Piece of advice. Keep the incident off social media. You don’t want to look like a twat if you were for some reason actually at fault. Save your report for when the matter is concluded. The temporary satisfaction you have by telling the world your woes may work against you as the process unveils. I’ve been there. I’ve made mistakes. So have you. Follow the process above.

What we are dealing with here, friends, is part ignorance, and I do suspect part bad behaviour. You will get police officials who truly do not know a particular law pertaining to a particular thing and truly has a mistaken belief due to whatever reason. This official will, if he or she is certain of their belief, go the route of booking your ammunition in to the SAPS 13 register. The other type has eyes that lit up with your R12.99 a shot Silver Tips, and hoped you were ignorant and or stupid enough to just surrender them. I am yet to hear of anyone ever being arrested in these matters. Simply for the sake that when you are arrested, a docket must be opened and a relevant Act, obtained off the CAS system, must be matched with your “offence”. Since no such Act or offence exists, your arrest will be unlawful and you go the route of steps F and G above.

That’s all there really is. The difference between spreading unfounded rumours, unsubstantiated suspicions or unfair beliefs with sharing reliable facts, protocols and law, is that you come away from this both empowered and free from fear of something that is unlikely to occur in the first place. What you may hear or believe and what is lawful and practised on the ground are not always the same thing. The SAPS etc are not your enemy and not the enemy of lawful firearm owners. Myself and many, many colleagues own private firearms. It is however a fact that not every police official you come across has the same knowledge or passion we share as owners of firearms or as people who enjoy that ownership. The police learn a lot about a lot of law. Even myself I will admit that there are some sections of law I have a limited knowledge of or even none at all, since those aren’t my field of expertise.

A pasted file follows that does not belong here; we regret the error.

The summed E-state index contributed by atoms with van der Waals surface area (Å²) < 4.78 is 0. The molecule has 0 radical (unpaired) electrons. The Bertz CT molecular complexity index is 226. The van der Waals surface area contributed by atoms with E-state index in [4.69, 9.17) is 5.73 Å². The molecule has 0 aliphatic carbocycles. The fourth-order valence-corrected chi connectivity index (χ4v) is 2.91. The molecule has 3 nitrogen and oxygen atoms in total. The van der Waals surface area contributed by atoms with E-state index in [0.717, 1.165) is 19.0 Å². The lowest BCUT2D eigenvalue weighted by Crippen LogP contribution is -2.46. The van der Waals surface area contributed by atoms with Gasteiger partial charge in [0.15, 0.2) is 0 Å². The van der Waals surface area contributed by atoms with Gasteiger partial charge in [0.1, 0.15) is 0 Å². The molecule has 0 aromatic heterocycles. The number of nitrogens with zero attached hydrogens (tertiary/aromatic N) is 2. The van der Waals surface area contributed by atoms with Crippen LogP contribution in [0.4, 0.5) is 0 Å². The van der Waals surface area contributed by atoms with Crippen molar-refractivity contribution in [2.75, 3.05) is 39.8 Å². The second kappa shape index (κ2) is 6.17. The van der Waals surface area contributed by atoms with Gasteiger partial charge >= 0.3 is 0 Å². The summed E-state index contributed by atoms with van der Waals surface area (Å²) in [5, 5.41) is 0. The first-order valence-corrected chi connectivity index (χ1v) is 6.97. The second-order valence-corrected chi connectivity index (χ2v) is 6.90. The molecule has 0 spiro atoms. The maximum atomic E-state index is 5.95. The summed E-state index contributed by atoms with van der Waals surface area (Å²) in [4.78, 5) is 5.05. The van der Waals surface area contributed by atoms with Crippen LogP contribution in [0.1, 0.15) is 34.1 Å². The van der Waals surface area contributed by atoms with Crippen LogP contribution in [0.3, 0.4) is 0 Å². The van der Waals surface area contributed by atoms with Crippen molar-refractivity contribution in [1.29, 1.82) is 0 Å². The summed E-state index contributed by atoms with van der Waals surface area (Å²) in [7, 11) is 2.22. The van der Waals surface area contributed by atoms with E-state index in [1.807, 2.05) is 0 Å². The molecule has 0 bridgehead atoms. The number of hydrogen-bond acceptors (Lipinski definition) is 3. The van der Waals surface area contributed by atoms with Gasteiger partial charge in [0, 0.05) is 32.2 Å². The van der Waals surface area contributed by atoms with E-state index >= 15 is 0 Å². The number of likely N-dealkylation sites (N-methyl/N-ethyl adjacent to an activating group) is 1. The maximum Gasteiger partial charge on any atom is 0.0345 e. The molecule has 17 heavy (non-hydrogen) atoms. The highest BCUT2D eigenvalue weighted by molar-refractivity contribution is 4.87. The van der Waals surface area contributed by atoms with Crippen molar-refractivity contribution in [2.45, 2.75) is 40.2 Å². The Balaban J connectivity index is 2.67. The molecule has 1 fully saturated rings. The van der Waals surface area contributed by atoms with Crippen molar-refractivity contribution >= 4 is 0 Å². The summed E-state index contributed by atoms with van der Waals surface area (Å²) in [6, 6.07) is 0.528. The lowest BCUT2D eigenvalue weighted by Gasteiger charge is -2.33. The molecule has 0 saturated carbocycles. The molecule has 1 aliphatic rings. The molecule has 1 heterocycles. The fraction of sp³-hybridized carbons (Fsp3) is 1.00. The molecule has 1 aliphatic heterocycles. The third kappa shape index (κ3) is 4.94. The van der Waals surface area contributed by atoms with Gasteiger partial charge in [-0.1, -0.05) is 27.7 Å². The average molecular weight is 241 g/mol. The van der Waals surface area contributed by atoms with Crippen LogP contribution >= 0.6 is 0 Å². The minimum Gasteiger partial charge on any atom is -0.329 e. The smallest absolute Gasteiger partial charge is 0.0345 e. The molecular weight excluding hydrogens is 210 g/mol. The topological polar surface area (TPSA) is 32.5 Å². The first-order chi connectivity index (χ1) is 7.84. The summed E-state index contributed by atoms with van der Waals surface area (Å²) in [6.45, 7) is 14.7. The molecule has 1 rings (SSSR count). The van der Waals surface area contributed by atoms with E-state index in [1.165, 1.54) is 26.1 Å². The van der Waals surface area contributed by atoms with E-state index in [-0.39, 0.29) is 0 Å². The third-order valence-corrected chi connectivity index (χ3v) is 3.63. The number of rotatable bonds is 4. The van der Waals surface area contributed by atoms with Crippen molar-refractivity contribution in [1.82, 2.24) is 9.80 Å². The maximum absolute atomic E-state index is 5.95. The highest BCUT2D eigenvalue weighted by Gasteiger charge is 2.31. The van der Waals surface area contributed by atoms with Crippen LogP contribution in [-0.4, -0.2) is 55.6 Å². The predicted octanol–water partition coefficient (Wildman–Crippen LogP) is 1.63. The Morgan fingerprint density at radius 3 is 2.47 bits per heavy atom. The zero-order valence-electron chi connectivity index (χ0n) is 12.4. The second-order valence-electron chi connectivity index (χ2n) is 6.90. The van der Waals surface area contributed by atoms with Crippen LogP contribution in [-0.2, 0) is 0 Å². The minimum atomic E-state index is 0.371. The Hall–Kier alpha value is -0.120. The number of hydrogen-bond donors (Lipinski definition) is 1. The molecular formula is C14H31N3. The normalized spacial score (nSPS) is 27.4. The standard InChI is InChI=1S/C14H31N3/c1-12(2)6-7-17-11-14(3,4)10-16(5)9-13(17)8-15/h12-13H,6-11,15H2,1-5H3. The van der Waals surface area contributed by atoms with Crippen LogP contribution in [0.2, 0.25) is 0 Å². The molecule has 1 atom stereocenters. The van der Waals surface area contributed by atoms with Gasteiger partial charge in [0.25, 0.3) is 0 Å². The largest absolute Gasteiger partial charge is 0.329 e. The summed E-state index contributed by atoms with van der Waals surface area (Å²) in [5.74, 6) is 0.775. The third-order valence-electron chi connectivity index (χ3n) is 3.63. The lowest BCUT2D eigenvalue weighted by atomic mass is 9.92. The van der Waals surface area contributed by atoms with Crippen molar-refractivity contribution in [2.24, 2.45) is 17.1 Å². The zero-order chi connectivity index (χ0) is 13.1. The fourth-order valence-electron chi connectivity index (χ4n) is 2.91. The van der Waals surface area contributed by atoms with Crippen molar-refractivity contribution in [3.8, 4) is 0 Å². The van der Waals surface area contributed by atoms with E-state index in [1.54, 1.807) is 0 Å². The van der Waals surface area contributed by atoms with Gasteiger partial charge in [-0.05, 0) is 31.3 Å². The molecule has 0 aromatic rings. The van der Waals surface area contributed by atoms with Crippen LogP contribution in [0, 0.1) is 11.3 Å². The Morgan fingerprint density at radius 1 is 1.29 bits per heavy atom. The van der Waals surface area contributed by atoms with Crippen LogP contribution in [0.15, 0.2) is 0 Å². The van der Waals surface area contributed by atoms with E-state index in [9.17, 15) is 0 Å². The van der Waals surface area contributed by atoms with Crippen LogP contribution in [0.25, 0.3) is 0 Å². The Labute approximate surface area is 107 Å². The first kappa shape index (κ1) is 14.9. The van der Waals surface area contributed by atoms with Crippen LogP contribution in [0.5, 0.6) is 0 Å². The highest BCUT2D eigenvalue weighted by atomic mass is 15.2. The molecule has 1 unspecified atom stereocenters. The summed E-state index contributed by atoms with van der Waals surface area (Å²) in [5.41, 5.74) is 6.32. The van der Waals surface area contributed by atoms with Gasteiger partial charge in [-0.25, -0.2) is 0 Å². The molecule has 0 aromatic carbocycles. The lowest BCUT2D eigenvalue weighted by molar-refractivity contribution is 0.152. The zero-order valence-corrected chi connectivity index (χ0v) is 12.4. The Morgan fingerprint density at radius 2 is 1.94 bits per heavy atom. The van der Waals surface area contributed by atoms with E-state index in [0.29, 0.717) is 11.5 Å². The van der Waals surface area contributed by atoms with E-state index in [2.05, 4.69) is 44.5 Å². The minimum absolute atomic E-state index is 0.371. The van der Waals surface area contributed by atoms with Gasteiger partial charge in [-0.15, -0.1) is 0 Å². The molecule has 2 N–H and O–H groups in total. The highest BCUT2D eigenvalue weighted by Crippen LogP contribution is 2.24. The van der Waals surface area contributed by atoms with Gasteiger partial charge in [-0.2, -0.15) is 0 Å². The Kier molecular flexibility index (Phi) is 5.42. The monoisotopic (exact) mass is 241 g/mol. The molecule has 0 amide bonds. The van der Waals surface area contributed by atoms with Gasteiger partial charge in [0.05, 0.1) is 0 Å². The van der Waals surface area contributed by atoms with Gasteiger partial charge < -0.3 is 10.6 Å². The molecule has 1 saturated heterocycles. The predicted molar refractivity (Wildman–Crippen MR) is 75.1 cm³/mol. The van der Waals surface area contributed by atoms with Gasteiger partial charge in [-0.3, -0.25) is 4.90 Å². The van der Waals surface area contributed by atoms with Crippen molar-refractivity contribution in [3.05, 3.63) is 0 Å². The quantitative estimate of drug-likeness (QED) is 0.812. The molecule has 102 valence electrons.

As you will see, a lot of what I will do is attempt to rebuild bridges of trust and communication between community and Police, but this is going to come at the cost of poor performing police officials being corrected or removed and the community becoming empowered and also supportive of good police officials. This must start at your local Community Police Forum level. Never tell me that crime is a problem or is out if control if you don’t make the concerted effort of engaging with your local police in a forum that brings your needs to light and encourages feedback from the people mandated to help you.

By Harold F. Callahan*

*Harold F. Callahan is a police officer with many years of experience, and who will be gracing Gunservant (and its rebranded guise when the new site is launched) with hopefully regular and useful articles pertaining to SAPS-related information and issues.

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Gun Servant

Gunservant.com is a place where you can read about the latest developments at the sharp-edge of the South African gun ownership debate. I believe that all people have the right to defend themselves and their loved ones, and that the most effective way to do so is through the responsible use of firearms. Firearm ownership is seen as a privilege by some, and as an inalienable right by many others. I fall into the latter category.

Comment below:


  • Steve L Steve L Thursday, 10 August 2017

    The site has changed quite a bit since I last visited maybe over a year ago? Maybe 2? Hoping to spend some time here and learn about SA gun laws. They do seem rather complicated from the outside. Maybe not so much for those that are there, living with them? I would guess US Law makes no sense to y'all when you get right down to it.

    I am trying to reference the R series (SA Galil) rifles and carbines. Anybody know of a good publication written by a local expert? Any service members on here that used them?

    Appreciate ya.

  • Dennis Grose Dennis Grose Thursday, 10 August 2017